Of the 168 hours in a week at G42, around twenty hours are spent in the classroom, sixty hours are spent sleeping, and thirty minutes are spent brushing teeth. The rest of that time is spent in community. This is one of the most valued aspect of the six month internship and is a crucial addition to personal growth and discipleship while at G42.

During Jesus’ ministry, there were times when He taught and prophesied and performed miracles to large groups. However, most of His time was spent in deep relationship with a small group of close friends. Every day for three years, he ate, traveled, joked, worked, prayed and engaged in deep conversations with these twelve men. Near the end of his life, it was with those He lived in community with that he chose to build his church upon. Everything God does comes back to relationship. It is why we were created.

Because we believe nothing last happens outside of authentic relationship, G42 is designed to cultivate community in a way most have never experienced before.

G42 interns live together in the close proximity of Spanish-style housing and are given the responsibility of caring and cooking for their house.  By design, the G42 community keeps an environment of both freedom and personal responsibility. For this reason, there are very few external restrictions such as a curfew, class attendance, travel or dating limitations. Interns are expected to maintain a high-level of accountability and create a culture in their house where prayer, prophecy, and service become habitual.

While G42 interns are living under the same roof, the staff is not much further away. Every member of the G42 community – interns, staff and directors – live within a five minute walk of one another. Most of the staff live with an open-door policy, and interns are often invited over for dinner, wine, coffee or games.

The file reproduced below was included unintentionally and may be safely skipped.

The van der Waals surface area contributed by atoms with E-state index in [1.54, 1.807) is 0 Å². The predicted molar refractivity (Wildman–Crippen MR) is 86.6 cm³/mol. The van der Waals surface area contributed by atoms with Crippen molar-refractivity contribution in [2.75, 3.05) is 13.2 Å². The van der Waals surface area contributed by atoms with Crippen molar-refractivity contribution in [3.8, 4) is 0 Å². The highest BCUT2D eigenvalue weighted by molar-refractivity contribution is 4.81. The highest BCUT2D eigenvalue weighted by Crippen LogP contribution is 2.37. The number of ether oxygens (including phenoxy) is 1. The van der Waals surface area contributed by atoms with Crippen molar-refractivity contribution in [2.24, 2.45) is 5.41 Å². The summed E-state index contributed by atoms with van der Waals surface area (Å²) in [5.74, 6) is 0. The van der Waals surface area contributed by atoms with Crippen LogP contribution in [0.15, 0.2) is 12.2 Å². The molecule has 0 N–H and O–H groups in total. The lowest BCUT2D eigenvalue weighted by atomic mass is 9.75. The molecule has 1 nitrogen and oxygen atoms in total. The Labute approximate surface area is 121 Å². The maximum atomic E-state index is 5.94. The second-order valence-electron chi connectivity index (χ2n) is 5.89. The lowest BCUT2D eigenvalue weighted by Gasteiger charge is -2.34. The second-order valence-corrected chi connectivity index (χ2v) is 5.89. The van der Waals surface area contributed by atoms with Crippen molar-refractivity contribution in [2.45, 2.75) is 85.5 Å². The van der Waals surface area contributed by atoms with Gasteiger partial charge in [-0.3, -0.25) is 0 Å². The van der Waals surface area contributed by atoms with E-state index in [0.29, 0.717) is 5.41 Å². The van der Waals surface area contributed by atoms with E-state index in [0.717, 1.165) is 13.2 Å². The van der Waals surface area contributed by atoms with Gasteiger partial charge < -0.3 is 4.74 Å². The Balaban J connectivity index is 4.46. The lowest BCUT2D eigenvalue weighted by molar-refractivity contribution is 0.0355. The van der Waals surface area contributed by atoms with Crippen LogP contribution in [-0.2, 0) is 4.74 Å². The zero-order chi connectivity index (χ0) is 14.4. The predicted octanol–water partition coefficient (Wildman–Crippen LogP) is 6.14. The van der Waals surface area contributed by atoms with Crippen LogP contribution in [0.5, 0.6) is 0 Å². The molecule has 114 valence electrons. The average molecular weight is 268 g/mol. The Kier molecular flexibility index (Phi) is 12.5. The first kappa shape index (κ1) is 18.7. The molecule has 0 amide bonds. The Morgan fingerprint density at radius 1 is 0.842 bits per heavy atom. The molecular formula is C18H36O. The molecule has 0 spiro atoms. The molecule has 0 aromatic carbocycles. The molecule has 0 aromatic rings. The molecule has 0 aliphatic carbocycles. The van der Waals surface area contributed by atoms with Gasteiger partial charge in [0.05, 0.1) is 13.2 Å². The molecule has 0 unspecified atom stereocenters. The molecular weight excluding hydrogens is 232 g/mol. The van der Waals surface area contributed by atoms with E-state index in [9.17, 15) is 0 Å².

Jesus gave us the example of breaking bread as a common and important place of ministry. Even the Pharisees recognized the implications of Jesus inviting someone to His table: “While Jesus was having dinner at Matthews house, many tax collectors and sinners came and ate with him and his disciples. When the Pharisees saw this, they asked his disciples, “Why does your teacher eat with tax collectors and sinners?”’

It does not matter who you are–if you are God on Earth or an Average Joe – you have to eat. There’s something beautiful about taking time out of your day to prepare food for others and think of their needs before your own. Like love, there is something elemental about food, yet Western culture rarely tolerates slow, unfolding meals. But the table invites people into community, into conversation, into a home, and makes space for stories to be told.

At the table, interns learn how to be a life source for people who hunger to be known and accepted.

The G42 table is about shared humanity. Dinners served every night to interns by interns are about sitting together around a table to say, “I’m with you. No matter how rough things are or how complex life is or how busy we are, we’ll make time for the table and relationship.”

At G42, dinner is a place where relationships are built and strengthened. At the table, interns learn how to be a life source for people who hunger to be known and accepted. The way to slow down and draw people in is to have something on your table, where even those with nothing in common can find commonalities in laughter, tears and curiosity. We just have to sit down long enough to find it.